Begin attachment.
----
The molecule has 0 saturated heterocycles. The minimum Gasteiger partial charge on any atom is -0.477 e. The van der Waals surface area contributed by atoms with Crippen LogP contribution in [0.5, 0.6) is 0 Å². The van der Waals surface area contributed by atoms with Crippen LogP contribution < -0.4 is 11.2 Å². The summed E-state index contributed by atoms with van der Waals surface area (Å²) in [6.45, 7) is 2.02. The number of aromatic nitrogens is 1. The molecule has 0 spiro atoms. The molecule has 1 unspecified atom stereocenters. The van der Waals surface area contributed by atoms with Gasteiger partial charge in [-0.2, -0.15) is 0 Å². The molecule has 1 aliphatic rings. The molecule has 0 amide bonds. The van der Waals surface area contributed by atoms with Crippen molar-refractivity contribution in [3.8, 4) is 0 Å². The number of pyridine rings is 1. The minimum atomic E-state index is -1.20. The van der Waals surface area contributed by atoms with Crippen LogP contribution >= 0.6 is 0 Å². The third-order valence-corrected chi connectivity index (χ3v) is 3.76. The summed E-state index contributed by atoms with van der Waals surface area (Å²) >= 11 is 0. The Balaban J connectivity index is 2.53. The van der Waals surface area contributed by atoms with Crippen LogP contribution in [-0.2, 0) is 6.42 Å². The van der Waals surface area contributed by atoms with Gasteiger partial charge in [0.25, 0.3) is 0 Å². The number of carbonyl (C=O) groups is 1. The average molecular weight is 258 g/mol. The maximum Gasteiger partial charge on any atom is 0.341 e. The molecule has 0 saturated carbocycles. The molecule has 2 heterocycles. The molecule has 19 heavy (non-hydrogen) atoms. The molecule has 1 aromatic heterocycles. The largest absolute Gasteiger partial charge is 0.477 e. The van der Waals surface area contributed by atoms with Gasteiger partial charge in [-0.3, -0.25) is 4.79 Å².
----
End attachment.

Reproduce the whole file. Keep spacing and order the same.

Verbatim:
The molecule has 0 saturated heterocycles. The minimum Gasteiger partial charge on any atom is -0.477 e. The van der Waals surface area contributed by atoms with Crippen LogP contribution in [0.5, 0.6) is 0 Å². The van der Waals surface area contributed by atoms with Crippen LogP contribution < -0.4 is 11.2 Å². The summed E-state index contributed by atoms with van der Waals surface area (Å²) in [6.45, 7) is 2.02. The number of aromatic nitrogens is 1. The molecule has 0 spiro atoms. The molecule has 1 unspecified atom stereocenters. The van der Waals surface area contributed by atoms with Gasteiger partial charge in [-0.2, -0.15) is 0 Å². The molecule has 1 aliphatic rings. The molecule has 0 amide bonds. The van der Waals surface area contributed by atoms with Crippen molar-refractivity contribution in [3.8, 4) is 0 Å². The number of pyridine rings is 1. The minimum atomic E-state index is -1.20. The van der Waals surface area contributed by atoms with Crippen LogP contribution >= 0.6 is 0 Å². The third-order valence-corrected chi connectivity index (χ3v) is 3.76. The summed E-state index contributed by atoms with van der Waals surface area (Å²) >= 11 is 0. The Balaban J connectivity index is 2.53. The van der Waals surface area contributed by atoms with Crippen LogP contribution in [-0.2, 0) is 6.42 Å². The van der Waals surface area contributed by atoms with Gasteiger partial charge in [0.25, 0.3) is 0 Å². The number of carbonyl (C=O) groups is 1. The average molecular weight is 258 g/mol. The maximum Gasteiger partial charge on any atom is 0.341 e. The molecule has 0 saturated carbocycles. The molecule has 2 heterocycles. The molecule has 19 heavy (non-hydrogen) atoms. The molecule has 1 aromatic heterocycles. The largest absolute Gasteiger partial charge is 0.477 e. The van der Waals surface area contributed by atoms with Gasteiger partial charge in [-0.3, -0.25) is 4.79 Å².